The response to this predicament so far has been to act in such a way that hatred of terrorism in the UK become more likely. The logical and, it increasingly appears, the only safe means of ensuring internal security, is to create wealth in a manner that does not undermine itself, that is, in a manner that enhances or at least protects minimum human rights and liberties everywhere and for everyone it involves. If terrorism originates from the denial of basic rights and liberties that wealth accumulation can cause, then respect for rights and liberties becomes the best means of countering terrorism.
Blair’s mistake is to frame the moral issue in terms of war and inactivity with the number of civilian deaths as the arbiter. With greater perspective, the moral issue is the trade-off between our wealth generation and others’ economic, political, ecological and psychological impoverishment, with the degree of respect shown to those involved in the production of this wealth the chief guarantor of mutual security.
Rights and liberties
The defining feature about rights, such as that to life, is that they are absolute. They are justified not as the utilitarian would have it, by way of their tendency to promote overall happiness, but because such rights are a good in themselves. This means that a single person’s life has absolute value and cannot be traded off against, say, the security of the majority, particularly when other avenues have not been exhausted. To do so would be deeply immoral. This, it would appear, is Blair’s position. Since not all avenues have been exhausted his willingness to sanction civilian deaths is clearly immoral.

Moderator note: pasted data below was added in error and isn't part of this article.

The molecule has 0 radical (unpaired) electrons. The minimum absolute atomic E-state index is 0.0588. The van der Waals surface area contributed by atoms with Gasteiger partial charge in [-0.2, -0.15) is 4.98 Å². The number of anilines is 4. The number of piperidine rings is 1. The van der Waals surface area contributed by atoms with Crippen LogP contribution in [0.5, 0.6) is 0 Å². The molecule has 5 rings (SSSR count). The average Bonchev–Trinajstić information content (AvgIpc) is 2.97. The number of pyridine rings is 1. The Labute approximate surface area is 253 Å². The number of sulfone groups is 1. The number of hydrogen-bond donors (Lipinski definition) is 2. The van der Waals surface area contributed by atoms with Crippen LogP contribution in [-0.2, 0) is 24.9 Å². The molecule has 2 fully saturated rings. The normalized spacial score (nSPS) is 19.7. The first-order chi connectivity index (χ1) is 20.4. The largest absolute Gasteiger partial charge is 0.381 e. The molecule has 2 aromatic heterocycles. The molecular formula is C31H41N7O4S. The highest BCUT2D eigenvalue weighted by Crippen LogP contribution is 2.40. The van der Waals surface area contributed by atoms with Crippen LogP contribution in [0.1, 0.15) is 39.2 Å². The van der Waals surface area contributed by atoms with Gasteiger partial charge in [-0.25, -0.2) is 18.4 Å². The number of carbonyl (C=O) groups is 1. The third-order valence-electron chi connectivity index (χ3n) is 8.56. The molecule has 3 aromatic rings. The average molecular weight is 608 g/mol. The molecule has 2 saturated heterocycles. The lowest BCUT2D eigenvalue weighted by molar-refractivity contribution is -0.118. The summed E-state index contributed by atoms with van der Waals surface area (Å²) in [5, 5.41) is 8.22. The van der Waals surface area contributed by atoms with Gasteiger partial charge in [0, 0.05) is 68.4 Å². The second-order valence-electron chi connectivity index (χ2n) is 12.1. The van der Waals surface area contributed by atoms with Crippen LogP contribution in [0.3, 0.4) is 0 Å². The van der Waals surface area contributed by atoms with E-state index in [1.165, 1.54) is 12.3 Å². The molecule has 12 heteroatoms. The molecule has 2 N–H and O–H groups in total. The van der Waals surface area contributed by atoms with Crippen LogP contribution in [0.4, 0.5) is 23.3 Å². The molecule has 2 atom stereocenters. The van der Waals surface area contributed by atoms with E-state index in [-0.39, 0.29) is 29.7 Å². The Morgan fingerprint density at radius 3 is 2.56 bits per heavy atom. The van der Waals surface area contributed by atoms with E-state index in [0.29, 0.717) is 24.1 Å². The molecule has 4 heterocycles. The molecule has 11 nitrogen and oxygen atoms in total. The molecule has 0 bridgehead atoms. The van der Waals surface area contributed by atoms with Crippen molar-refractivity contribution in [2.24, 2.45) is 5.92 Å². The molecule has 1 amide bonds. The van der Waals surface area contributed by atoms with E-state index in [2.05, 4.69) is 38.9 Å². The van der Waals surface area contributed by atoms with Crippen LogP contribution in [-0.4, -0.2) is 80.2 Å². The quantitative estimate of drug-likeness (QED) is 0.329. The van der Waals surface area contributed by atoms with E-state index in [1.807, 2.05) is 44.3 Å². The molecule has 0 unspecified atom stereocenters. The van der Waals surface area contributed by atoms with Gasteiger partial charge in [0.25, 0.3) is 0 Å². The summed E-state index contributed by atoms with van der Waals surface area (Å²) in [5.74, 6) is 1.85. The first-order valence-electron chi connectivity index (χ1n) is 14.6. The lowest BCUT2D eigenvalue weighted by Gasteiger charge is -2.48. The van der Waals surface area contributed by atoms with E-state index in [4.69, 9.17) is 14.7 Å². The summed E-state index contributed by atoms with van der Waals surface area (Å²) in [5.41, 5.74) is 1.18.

For the expansion of minimum rights and liberties to be effective, world powers, who set themselves above the law, have to be reduced to the same moral and legal footing as the rest of us. This means in Iraq’s case indicting Saddam Hussein for crimes against humanity. While this would not be easy to achieve, the difficulty of this move should never be an argument for the prevention of international justice from prevailing over war. Indeed, overturning impunity happened to Pinochet, is happening to Milosevic, is likely to happen to Sharon (by Belgium) and may happen to Kissinger (for authorising the mass murders which brought Pinochet to power in Chile). Trying Saddam rather than bombing Iraq clearly offers a stronger moral case than war since it avoids risking further bloodshed and trauma to innocent Iraqi people. Were international resolve to go into creating a precedent for upholding such justice, rather than pre-emptive strikes on grounds of an unproven threat to self-defence, an immeasurable amount of good would be done for world peace and the rights of the individual.